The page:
North NJ
    Posts
    3,169
    Specs:
    i dont have no mac's
    if you hit the plus button on the top of your window it will more or less zoom it to the correct size, it will not fill up the entire window like the maximize/miniimize button in windows (i think this is what he was talking about)

    dmg's (aka disk images)...for example you download firefox, it will come within a disk image that will mount on your desktop, it will look like a white hard drive...inside it will be your firefox application...in order to install it you simply drag the firefox icon to your applications folder

    next...
    you hit the red x your program does not close. simple as thathitting the red x in the top left of a window closes the window and only the window. to close the program you go to the menubar and select the program name and then click 'quit (program name)'. or you hit command+q



    just take the jump....pick up a b&w powermac g3 just to test the waters, you can find them for like 200+ship...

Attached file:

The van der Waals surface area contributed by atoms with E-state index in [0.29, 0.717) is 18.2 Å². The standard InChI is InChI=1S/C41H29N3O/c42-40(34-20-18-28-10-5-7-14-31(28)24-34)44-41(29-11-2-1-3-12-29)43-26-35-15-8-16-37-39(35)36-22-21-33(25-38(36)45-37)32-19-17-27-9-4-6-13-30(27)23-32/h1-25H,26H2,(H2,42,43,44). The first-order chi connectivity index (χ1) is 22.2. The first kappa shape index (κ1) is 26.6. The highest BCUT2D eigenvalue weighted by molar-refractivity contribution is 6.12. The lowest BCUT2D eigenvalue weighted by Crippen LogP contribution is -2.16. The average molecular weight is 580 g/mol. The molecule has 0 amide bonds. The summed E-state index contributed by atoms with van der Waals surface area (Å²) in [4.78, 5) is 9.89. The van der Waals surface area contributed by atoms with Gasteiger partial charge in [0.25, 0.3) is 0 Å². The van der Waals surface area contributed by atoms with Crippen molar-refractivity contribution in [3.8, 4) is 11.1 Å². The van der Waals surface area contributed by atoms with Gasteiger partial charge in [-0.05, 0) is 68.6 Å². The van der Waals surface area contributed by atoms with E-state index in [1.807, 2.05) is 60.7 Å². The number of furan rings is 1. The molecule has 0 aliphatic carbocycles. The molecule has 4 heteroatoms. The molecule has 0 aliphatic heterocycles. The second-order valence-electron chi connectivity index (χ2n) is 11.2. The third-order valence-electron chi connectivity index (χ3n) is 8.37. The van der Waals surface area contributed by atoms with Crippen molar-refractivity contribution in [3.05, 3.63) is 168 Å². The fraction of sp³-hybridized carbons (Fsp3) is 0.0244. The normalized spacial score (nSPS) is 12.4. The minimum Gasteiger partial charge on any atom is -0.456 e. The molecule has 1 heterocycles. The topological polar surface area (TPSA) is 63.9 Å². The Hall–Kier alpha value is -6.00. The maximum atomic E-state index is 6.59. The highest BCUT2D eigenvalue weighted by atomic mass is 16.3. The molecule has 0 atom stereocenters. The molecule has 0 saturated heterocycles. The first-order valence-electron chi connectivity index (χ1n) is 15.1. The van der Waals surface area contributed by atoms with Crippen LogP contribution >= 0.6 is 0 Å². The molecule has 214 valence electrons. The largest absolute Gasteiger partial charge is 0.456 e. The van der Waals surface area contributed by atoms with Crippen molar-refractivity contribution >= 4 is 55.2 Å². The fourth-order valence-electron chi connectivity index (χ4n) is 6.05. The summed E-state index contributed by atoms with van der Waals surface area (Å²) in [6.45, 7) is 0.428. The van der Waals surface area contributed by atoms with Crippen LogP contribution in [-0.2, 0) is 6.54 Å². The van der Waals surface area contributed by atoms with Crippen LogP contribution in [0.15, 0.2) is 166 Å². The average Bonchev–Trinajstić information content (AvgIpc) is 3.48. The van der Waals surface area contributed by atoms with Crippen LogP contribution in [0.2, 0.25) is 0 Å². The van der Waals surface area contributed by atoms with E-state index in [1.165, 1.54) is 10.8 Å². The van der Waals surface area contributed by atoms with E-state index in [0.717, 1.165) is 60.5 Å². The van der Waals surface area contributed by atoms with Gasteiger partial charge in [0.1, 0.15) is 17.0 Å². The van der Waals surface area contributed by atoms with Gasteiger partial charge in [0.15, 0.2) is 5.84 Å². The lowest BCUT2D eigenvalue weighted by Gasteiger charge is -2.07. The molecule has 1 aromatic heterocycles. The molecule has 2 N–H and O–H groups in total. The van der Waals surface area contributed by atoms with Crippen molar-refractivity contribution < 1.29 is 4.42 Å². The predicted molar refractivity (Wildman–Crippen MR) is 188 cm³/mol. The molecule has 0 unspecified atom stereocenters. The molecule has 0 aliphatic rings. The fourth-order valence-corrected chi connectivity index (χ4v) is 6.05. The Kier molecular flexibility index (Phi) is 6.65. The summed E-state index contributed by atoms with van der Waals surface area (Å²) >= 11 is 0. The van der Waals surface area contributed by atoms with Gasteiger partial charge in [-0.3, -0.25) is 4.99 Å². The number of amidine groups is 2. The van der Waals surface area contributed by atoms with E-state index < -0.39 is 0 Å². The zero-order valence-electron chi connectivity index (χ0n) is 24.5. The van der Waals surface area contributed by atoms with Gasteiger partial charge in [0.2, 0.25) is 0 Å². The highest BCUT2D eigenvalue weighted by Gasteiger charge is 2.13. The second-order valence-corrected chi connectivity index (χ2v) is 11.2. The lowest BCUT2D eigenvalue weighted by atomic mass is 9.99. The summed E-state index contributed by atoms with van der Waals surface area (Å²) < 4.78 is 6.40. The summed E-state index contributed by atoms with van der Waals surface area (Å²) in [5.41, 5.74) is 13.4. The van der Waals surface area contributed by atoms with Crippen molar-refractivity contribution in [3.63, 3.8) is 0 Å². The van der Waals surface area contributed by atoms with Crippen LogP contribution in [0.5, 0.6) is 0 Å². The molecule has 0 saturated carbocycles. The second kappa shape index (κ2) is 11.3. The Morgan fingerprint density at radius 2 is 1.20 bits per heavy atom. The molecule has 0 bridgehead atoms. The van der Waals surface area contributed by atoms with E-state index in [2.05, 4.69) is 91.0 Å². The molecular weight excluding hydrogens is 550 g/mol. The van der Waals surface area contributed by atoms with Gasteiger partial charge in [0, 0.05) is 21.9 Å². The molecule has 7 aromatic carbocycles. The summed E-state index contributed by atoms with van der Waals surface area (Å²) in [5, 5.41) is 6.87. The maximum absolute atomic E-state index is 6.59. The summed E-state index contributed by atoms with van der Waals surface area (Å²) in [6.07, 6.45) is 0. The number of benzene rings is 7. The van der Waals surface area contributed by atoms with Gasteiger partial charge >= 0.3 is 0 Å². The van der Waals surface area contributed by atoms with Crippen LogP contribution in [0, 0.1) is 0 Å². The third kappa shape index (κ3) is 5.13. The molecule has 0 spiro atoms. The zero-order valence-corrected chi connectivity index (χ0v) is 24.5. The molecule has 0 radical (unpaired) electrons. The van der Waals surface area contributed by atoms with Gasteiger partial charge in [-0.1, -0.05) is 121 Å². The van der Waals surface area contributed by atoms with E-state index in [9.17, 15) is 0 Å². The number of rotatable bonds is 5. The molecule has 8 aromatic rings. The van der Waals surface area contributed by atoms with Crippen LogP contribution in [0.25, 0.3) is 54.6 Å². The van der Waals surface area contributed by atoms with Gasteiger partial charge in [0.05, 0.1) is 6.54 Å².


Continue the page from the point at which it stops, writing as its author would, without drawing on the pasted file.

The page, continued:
hope everthing i typed was helpful and correct, my eyes are closing from being so tired
    -chris
    MoTM honor roll...
    when?
    i dont remember

  13. #13
    JSchultz
    Guest
    CMD+N
    CMD+DEL
    CMD+A

    Those few make my life so much easier when using the internet, copying and of course pasting around. I use shortcuts on my PB WAAAY more than clicking or dragging. On my mom's dell, I feel like anything other than copy and paste are way too clunky.

  14. #14
    How difficult was the switch...  REALLY?

    Member Since
    Jan 18, 2006
    Posts
    1,868
    Specs:
    G4 Cube
    Speed. I'm not nearly as fast in OS X as I am in Windows yet. A lot of the keyboard shortcuts are different. I got used to the minimize/maximize button placement on the left a lot quicker than I thought I would, although it seems like more work to drag the cursor over to the left everytime

    Also, finding Mac-equivalent software has been a bit of a challenge. I use a ton of apps on a regular basis. Google has been a great tool in aiding in my switch; I've found a variety of good replacements already, maybe I'll post them sometime.

  15. #15
    JSchultz
    Guest
    Quote Originally Posted by coach_z

    next...
    you hit the red x your program does not close. simple as thathitting the red x in the top left of a window closes the window and only the window. to close the program you go to the menubar and select the program name and then click 'quit (program name)'. or you hit command+q
    I forgot about this too. So easy to quit apps! I also use CMD+tab to cycle through apps. I am so efficient on MacOS, I scare myself sometimes!